Brücius is the kind of artist that people wait for. Ten months, to be exact, is the estimated wait time for an appointment with him. His style is very specific, yet classic and timeless. It has the feel of art found in vintage textbooks and children's stories, which I was immediately drawn to because of my love of books. I had been wanting to be tattooed by him for years, and somehow, it came to fruition very, very quickly. This is how it went down:
Perusing my far-too-full Instagram feed a few days before my birthday back in September, I happened upon a photo from my very favorite tattoo artist with #Milan in the caption. Berlin being the tattoo capital that it is, I asked in the comments if he might be headed to my city while he was over here - and he was. Scrolling back, I discovered an announcement I had missed while bogged down with Bailey's cancer diagnosis and my own travel plans: A Brücius European Tour! Milan, Berlin, London and Paris. And the dates? Berlin at AKA on my birthday. Are you kidding me? It actually made me tear up a bit, so upset for having missed something so potentially huge.
Optimistic, I asked if he was booked (via Twitter, Instagram AND email, because I'm obsessive like that), and not surprisingly, he was. Perhaps because of my persistence, or my regular stalking/commenting on his IG account for quite some time, he did offer a free consult while he was in town. I stayed glued to my phone, checking email and Instagram for the next day as if my life depended on it. When he finally replied with a place he was hanging out for the afternoon, I said I'd be there in 30 minutes.
Easy to spot with his gold nose piercing, he was sitting at a corner cafe in Neukölln with a Macbook and an Orangina when I approached, with butterflies in my stomach. He immediately invited me to sit and called the waitress over for me to order something to drink. What I noticed right away was his ease and openness. So many tattoo artists, especially ones with talent and a huge following, can be, let's just be honest, cocky bastards. Brücius was the polar opposite. He was very invested in my ideas and what I was looking for, even for what began as just a free consultation. He seemed like a much younger artist, someone unburdened by his fame and not-yet-jaded by the industry. Perhaps that's a reflection of his relatively short time in the tattooing world, but his decades of experience as a visual artist leaves little room to doubt his talents.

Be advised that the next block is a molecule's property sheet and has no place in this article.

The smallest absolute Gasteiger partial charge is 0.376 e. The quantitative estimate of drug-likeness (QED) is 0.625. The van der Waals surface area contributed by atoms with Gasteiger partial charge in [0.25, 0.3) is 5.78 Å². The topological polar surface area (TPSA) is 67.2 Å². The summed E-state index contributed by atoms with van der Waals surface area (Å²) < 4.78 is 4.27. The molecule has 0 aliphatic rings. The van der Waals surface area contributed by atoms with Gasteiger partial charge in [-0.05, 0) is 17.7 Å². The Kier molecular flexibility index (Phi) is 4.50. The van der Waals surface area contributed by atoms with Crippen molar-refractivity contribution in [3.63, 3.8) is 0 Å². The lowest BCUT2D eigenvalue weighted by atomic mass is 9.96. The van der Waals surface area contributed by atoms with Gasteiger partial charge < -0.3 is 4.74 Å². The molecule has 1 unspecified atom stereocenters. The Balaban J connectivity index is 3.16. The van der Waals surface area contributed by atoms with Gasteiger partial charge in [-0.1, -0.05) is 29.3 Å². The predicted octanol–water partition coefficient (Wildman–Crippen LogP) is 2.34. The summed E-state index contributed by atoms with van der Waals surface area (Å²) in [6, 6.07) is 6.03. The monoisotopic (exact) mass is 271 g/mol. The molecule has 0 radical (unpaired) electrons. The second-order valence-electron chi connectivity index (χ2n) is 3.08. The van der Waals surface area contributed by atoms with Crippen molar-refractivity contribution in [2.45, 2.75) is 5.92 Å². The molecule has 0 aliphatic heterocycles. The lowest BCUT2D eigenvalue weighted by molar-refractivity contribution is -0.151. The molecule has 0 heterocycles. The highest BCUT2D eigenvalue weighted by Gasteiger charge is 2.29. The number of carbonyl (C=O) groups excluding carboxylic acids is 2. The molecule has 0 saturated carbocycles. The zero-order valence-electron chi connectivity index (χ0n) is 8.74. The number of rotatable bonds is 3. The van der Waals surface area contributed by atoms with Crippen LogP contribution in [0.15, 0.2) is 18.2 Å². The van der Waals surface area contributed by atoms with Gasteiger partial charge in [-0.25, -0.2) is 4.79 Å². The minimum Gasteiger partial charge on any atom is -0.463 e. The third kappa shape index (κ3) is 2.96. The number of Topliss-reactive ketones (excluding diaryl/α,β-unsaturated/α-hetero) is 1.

After talking for a little bit and admitting I was uncertain the next time I would be back in San Francisco, he began thinking out loud that he might actually have time to fit me in the following day. My eyes widened at the prospect and couldn't help but sputter out: "That would be amazing, because tomorrow's my birthday!". From that moment on, we went from talking in the abstract about ideas, to pulling up images and designs online to use as reference. By the time we ended our meeting, my heart was racing with nervousness and apprehension - I had an appointment! I went from meeting my favorite artist to talk about a tattoo I might like one day, to deciding what I actually wanted permanently on my body the very next day. At one point, he even cautioned that I didn't have to do this if I wasn't ready. I nearly laughed in his face. Brücius here in Berlin, offering to tattoo me on my birthday, and I'd turn it down? Puh-lease.